Information encoding to polymers

Data acquisition and mining is currently the principal driving force of technological advances. New solutions in data storage and retrieval are necessary to sustain current data production rates. Polymers represent natural candidates for the task, as nucleic acids already efficiently encode for vast biological complexity.

However, the synthesis of long sequence-ordered polymers in vitro has proven to be challenging and remains an open question. I wish to address whether conditions of spontaneous sequence ordering can be achieved under
non-equilibrium conditions, as well as the timescales pertinent to sequence ordering under non-equilibrium conditions. I also aim to understand the conditions which allow for creation of autocatalytic self-replicative sequence sets, with emphasis on timescales relevant to this process.

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Project name 02

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Information encoding to polymers

Data acquisition and mining is currently the principal driving force of technological advances. New solutions in data storage and retrieval are necessary to sustain current data production rates. Polymers represent natural candidates for the task, as nucleic acids already efficiently encode for vast biological complexity.

However, the synthesis of long sequence-ordered polymers in vitro has proven to be challenging and remains an open question. I wish to address whether conditions of spontaneous sequence ordering can be achieved under
non-equilibrium conditions, as well as the timescales pertinent to sequence ordering under non-equilibrium conditions. I also aim to understand the conditions which allow for creation of autocatalytic self-replicative sequence sets, with emphasis on timescales relevant to this process.

polymerization_edited.jpg

Spreading of epigenetic modifications

It has been long thought that nucleic acids such as DNA are the sole carriers of information in living organisms. DNA, being a very long linear chain, is condensed into a more compact form with the help of histone proteins. The histone proteins and the DNA can be chemically modified by the application of epigenetic markers, which are chemical 'tags' that carry information on the gene expression patterns. These modifications are at the basis of obivous cellular diversity in higher organisms, they control development and aging, and are linked to numerous diseases.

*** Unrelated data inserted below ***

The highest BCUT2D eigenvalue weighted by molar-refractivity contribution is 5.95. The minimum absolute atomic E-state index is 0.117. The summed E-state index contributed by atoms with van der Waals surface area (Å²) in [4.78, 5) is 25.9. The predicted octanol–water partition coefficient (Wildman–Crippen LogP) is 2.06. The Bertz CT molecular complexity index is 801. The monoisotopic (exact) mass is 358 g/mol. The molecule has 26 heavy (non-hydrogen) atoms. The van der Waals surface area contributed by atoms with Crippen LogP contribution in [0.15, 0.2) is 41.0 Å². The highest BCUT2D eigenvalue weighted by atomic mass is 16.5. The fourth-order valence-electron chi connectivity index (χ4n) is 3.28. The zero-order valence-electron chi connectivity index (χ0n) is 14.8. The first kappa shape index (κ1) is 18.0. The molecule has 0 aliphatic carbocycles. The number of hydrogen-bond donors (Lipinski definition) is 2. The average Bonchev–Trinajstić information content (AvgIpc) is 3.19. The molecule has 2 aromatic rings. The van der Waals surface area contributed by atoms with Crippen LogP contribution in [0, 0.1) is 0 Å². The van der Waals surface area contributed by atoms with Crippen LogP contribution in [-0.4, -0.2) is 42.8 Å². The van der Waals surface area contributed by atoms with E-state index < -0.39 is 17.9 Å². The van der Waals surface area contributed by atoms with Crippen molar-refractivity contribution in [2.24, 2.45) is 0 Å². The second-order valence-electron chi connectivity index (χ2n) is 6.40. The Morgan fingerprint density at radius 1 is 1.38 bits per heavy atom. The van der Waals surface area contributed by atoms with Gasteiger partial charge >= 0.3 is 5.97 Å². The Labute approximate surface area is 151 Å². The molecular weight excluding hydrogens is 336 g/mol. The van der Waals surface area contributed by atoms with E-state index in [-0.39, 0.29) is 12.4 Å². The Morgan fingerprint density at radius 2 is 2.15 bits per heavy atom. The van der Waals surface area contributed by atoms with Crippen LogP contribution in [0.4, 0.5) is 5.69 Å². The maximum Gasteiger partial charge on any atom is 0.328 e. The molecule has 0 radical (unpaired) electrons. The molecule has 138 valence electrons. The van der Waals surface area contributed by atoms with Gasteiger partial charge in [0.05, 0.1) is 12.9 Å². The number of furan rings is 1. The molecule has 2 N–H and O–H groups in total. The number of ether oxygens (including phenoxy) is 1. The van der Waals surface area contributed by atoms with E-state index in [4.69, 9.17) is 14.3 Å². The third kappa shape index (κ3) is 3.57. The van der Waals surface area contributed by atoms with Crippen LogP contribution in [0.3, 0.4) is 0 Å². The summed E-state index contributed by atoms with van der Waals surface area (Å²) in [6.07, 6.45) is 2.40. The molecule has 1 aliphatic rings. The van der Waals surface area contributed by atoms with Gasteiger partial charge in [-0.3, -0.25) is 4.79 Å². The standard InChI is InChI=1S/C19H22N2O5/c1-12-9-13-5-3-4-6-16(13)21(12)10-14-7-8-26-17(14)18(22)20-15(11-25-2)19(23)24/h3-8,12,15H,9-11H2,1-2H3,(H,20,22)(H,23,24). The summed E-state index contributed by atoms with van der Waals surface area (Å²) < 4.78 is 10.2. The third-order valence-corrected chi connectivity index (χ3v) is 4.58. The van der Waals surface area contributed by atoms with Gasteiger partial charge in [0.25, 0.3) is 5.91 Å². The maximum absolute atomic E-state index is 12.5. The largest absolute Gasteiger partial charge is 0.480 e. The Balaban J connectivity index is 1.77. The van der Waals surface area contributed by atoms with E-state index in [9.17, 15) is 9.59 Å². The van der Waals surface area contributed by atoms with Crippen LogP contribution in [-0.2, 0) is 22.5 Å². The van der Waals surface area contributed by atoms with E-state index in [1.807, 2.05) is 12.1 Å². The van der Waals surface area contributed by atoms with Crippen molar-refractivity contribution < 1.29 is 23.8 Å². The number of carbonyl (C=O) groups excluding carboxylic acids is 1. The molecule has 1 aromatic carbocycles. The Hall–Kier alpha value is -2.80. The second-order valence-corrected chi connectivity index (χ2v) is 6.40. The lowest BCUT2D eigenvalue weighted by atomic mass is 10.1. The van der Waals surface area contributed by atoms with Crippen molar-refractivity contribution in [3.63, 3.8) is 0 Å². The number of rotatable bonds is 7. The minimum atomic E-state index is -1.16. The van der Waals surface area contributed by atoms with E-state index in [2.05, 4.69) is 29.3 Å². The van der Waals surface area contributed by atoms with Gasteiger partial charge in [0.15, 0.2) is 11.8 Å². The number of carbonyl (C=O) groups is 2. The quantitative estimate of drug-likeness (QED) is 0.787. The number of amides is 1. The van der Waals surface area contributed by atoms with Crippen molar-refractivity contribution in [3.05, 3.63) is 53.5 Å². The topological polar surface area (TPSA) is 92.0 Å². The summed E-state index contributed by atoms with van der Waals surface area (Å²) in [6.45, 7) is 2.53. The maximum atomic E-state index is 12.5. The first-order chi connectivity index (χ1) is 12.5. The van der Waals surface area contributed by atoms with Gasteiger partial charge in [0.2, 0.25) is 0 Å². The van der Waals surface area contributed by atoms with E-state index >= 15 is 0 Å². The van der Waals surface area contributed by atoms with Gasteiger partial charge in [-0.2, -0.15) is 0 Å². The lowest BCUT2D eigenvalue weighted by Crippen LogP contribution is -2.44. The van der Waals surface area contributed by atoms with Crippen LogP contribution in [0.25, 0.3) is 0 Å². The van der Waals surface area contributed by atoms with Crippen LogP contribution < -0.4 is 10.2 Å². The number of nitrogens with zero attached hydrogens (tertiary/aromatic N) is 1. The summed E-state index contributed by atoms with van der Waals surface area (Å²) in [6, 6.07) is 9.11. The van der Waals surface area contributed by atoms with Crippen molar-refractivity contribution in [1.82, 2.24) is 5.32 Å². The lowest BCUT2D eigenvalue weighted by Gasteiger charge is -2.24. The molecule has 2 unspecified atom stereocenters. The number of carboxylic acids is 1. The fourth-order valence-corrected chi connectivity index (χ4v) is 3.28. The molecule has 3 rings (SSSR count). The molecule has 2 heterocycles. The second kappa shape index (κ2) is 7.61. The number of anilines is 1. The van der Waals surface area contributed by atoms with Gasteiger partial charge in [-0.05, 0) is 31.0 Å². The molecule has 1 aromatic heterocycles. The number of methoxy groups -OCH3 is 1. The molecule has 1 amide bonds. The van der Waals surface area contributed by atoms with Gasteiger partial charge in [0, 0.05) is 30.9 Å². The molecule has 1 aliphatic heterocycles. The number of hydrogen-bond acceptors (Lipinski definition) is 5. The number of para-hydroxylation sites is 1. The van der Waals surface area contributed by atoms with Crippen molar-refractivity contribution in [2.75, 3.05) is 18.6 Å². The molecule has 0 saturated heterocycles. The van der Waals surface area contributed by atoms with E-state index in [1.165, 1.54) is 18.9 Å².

The mechanism of spreading and inheritance of these modifications is currently unknown. I am interested in providing possible scenarios that could explain the spreading and inheritance of these modifications. In addition, I aim to address the interplay between genome folding and the spreading of epigenetic modifications.

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Protein (in)stability at high temperatures

A typical human cell contains billions of proteins. These molecules are linear sequences built of 20 sub-units arranged in patterns that determine their structure and function. Prediction of protein structure and its relationship to function is one of the classical problems in computational biophysics present since the very beginning of the field.

During my PhD thesis, I addressed several subjects related to protein stability at high temperatures. Proteins in organisms that survive temperatures above the boiling point of water are built of same sub-units as human proteins that lose activity above 40°C. The key idea was the exploration of protein flexibility/rigidity at different time- and length scales. I quantified the thermal effects on mechanical properties, stability, and activity of the proteins. Among others, we have established that atomistic fluctuations can serve as a signature of protein melting, we have studied the effect of solvent and crowding to the melting point, and have determined relevant functional modes by comparing protein pairs that perform similar function in organisms which survive moderate and high temperatures.

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